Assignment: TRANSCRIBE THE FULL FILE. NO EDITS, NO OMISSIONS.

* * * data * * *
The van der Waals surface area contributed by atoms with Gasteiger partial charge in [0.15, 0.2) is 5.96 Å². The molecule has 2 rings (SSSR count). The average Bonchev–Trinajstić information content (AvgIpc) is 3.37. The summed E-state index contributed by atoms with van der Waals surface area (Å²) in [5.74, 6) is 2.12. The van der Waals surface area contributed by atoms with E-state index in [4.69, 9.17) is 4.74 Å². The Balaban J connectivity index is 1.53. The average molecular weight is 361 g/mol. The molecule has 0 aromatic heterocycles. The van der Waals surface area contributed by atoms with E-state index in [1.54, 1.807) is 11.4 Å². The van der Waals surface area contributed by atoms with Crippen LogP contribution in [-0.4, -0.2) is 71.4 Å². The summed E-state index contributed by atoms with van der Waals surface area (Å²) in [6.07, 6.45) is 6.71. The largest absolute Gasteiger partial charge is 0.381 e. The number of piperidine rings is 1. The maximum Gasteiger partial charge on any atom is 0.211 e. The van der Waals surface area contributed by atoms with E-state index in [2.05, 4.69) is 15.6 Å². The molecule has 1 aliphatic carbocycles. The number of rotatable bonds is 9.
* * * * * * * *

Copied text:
The van der Waals surface area contributed by atoms with Gasteiger partial charge in [0.15, 0.2) is 5.96 Å². The molecule has 2 rings (SSSR count). The average Bonchev–Trinajstić information content (AvgIpc) is 3.37. The summed E-state index contributed by atoms with van der Waals surface area (Å²) in [5.74, 6) is 2.12. The van der Waals surface area contributed by atoms with E-state index in [4.69, 9.17) is 4.74 Å². The Balaban J connectivity index is 1.53. The average molecular weight is 361 g/mol. The molecule has 0 aromatic heterocycles. The van der Waals surface area contributed by atoms with E-state index in [1.54, 1.807) is 11.4 Å². The van der Waals surface area contributed by atoms with Crippen LogP contribution in [-0.4, -0.2) is 71.4 Å². The summed E-state index contributed by atoms with van der Waals surface area (Å²) in [6.07, 6.45) is 6.71. The largest absolute Gasteiger partial charge is 0.381 e. The number of piperidine rings is 1. The maximum Gasteiger partial charge on any atom is 0.211 e. The van der Waals surface area contributed by atoms with E-state index in [2.05, 4.69) is 15.6 Å². The molecule has 1 aliphatic carbocycles. The number of rotatable bonds is 9.